20-23. No Destruction of Personality—Christ is one with the Father, but Christ and God are two distinct personages. Read the prayer of Christ in the seventeenth chapter of John, and you will find this point clearly brought out. How earnestly the Saviour prayed that His disciples might be one with Him as He is one with the Father. But the unity that is to exist between Christ and His followers does not destroy the personality of either. They are to be one with Him as He is one with the Father (The Review and Herald, June 1, 1905). 5BC 1148.2

[John 17:20-23 quoted.] What a wonderful statement! The unity that exists between Christ and His disciples does not destroy the personality of either. In mind, in purpose, in character, they are one, but not in person. By partaking of the Spirit of God, conforming to the law of God, man becomes a partaker of the divine nature. Christ brings His disciples into a living union with Himself and with the Father. Through the working of the Holy Spirit upon the human mind, man is made complete in Christ Jesus. Unity with Christ establishes a bond of unity with one another. This unity is the most convincing proof to the world of the majesty and virtue of Christ, and of His power to take away sin (Manuscript 111, 1903). 5BC 1148.3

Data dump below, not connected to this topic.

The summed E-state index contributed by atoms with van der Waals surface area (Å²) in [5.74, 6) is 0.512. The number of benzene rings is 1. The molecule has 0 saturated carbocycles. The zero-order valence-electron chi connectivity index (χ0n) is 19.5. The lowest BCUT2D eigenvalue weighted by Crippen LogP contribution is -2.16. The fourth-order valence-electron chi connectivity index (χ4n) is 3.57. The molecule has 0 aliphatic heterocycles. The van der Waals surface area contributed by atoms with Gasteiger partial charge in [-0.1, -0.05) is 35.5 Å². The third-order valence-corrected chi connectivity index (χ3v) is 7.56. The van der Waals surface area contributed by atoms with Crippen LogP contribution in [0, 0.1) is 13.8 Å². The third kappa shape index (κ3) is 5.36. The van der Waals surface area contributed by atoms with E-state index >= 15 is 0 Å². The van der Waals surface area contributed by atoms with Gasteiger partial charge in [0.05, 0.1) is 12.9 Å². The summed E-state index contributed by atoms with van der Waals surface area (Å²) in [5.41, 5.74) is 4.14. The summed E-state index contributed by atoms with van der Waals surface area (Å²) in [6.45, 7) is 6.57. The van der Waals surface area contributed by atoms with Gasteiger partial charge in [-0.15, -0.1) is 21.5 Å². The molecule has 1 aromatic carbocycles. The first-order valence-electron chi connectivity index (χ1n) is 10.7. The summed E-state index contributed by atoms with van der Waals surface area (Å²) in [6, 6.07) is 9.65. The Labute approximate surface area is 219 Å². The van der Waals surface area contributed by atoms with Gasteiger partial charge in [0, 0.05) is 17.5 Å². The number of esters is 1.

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Ellen G. White
Reflecting Christ, 340.7

In Him was found the perfect ideal. To reveal this ideal as the only true standard for attainment; to show what every human being might become; what, through the indwelling of humanity by divinity, all who received Him would become—for this, Christ came to the world. He came to show how men are to be trained as befits the sons of God; how on earth they are to practice the principles and to live the life of heaven.—Education, 73, 74. RC 340.7

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Ellen G. White
Lift Him Up, 166.1

For this cause came I into the world, that I should bear witness unto the truth. John 18:37. LHU 166.1